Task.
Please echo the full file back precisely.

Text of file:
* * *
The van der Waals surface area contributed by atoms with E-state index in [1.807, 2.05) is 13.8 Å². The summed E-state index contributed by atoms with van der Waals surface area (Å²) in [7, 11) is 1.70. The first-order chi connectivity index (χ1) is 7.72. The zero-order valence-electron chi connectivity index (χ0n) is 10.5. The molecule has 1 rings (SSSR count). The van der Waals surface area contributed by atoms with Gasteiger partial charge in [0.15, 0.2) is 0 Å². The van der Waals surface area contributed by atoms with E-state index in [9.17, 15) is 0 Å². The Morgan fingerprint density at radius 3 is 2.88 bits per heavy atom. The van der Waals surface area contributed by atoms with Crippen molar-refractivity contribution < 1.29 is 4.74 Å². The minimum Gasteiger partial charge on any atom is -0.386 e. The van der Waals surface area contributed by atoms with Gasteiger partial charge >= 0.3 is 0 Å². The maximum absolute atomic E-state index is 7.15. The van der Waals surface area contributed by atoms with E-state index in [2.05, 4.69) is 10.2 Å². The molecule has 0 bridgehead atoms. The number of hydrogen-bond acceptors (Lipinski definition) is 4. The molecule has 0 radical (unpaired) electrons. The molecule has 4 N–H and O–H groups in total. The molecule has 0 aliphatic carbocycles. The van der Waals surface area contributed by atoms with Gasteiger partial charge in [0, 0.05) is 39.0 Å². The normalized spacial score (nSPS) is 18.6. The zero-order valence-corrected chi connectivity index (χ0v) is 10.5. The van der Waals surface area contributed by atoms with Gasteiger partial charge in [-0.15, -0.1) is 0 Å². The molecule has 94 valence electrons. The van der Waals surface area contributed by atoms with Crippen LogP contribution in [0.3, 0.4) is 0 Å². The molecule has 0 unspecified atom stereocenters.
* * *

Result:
The van der Waals surface area contributed by atoms with E-state index in [1.807, 2.05) is 13.8 Å². The summed E-state index contributed by atoms with van der Waals surface area (Å²) in [7, 11) is 1.70. The first-order chi connectivity index (χ1) is 7.72. The zero-order valence-electron chi connectivity index (χ0n) is 10.5. The molecule has 1 rings (SSSR count). The van der Waals surface area contributed by atoms with Gasteiger partial charge in [0.15, 0.2) is 0 Å². The van der Waals surface area contributed by atoms with E-state index in [9.17, 15) is 0 Å². The Morgan fingerprint density at radius 3 is 2.88 bits per heavy atom. The van der Waals surface area contributed by atoms with Crippen molar-refractivity contribution < 1.29 is 4.74 Å². The minimum Gasteiger partial charge on any atom is -0.386 e. The van der Waals surface area contributed by atoms with Gasteiger partial charge >= 0.3 is 0 Å². The maximum absolute atomic E-state index is 7.15. The van der Waals surface area contributed by atoms with E-state index in [2.05, 4.69) is 10.2 Å². The molecule has 0 bridgehead atoms. The number of hydrogen-bond acceptors (Lipinski definition) is 4. The molecule has 0 radical (unpaired) electrons. The molecule has 4 N–H and O–H groups in total. The molecule has 0 aliphatic carbocycles. The van der Waals surface area contributed by atoms with Gasteiger partial charge in [0, 0.05) is 39.0 Å². The normalized spacial score (nSPS) is 18.6. The zero-order valence-corrected chi connectivity index (χ0v) is 10.5. The van der Waals surface area contributed by atoms with Gasteiger partial charge in [-0.15, -0.1) is 0 Å². The molecule has 94 valence electrons. The van der Waals surface area contributed by atoms with Crippen LogP contribution in [0.3, 0.4) is 0 Å². The molecule has 0 unspecified atom stereocenters.